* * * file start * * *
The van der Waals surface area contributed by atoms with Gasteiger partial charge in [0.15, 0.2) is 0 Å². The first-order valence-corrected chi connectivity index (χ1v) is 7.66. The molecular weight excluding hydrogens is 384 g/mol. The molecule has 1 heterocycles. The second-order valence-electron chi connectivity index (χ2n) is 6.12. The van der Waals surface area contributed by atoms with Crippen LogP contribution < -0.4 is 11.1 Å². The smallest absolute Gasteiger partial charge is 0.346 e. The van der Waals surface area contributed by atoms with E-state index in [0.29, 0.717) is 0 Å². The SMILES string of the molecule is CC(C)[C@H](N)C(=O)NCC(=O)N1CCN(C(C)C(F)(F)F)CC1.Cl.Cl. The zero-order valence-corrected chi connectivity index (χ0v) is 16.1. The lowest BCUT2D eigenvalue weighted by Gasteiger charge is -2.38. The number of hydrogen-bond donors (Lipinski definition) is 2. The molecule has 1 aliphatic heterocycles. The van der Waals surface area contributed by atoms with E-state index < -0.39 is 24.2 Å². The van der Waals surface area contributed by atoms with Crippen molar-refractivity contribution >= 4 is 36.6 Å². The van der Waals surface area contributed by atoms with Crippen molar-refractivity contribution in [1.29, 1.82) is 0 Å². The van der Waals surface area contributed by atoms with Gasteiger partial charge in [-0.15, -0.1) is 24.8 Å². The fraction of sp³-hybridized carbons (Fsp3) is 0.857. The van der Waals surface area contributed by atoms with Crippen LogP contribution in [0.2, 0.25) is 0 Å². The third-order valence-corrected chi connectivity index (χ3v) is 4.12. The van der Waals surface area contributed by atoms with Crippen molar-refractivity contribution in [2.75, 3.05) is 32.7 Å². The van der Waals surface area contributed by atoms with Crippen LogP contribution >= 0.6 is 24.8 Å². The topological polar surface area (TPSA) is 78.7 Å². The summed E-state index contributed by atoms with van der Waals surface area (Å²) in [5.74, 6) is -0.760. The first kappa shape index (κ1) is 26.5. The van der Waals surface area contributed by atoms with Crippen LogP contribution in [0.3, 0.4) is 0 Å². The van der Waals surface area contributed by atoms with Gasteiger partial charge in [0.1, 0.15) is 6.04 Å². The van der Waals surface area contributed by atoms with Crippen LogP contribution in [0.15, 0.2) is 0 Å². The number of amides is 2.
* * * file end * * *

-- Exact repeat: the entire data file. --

The van der Waals surface area contributed by atoms with Gasteiger partial charge in [0.15, 0.2) is 0 Å². The first-order valence-corrected chi connectivity index (χ1v) is 7.66. The molecular weight excluding hydrogens is 384 g/mol. The molecule has 1 heterocycles. The second-order valence-electron chi connectivity index (χ2n) is 6.12. The van der Waals surface area contributed by atoms with Crippen LogP contribution < -0.4 is 11.1 Å². The smallest absolute Gasteiger partial charge is 0.346 e. The van der Waals surface area contributed by atoms with E-state index in [0.29, 0.717) is 0 Å². The SMILES string of the molecule is CC(C)[C@H](N)C(=O)NCC(=O)N1CCN(C(C)C(F)(F)F)CC1.Cl.Cl. The zero-order valence-corrected chi connectivity index (χ0v) is 16.1. The lowest BCUT2D eigenvalue weighted by Gasteiger charge is -2.38. The number of hydrogen-bond donors (Lipinski definition) is 2. The molecule has 1 aliphatic heterocycles. The van der Waals surface area contributed by atoms with E-state index < -0.39 is 24.2 Å². The van der Waals surface area contributed by atoms with Crippen molar-refractivity contribution >= 4 is 36.6 Å². The van der Waals surface area contributed by atoms with Crippen molar-refractivity contribution in [1.29, 1.82) is 0 Å². The van der Waals surface area contributed by atoms with Gasteiger partial charge in [-0.15, -0.1) is 24.8 Å². The fraction of sp³-hybridized carbons (Fsp3) is 0.857. The van der Waals surface area contributed by atoms with Crippen LogP contribution in [0.2, 0.25) is 0 Å². The third-order valence-corrected chi connectivity index (χ3v) is 4.12. The van der Waals surface area contributed by atoms with Crippen molar-refractivity contribution in [2.75, 3.05) is 32.7 Å². The van der Waals surface area contributed by atoms with Crippen LogP contribution >= 0.6 is 24.8 Å². The topological polar surface area (TPSA) is 78.7 Å². The summed E-state index contributed by atoms with van der Waals surface area (Å²) in [5.74, 6) is -0.760. The first kappa shape index (κ1) is 26.5. The van der Waals surface area contributed by atoms with Crippen LogP contribution in [0.3, 0.4) is 0 Å². The van der Waals surface area contributed by atoms with Gasteiger partial charge in [0.1, 0.15) is 6.04 Å². The van der Waals surface area contributed by atoms with Crippen LogP contribution in [0.15, 0.2) is 0 Å². The number of amides is 2.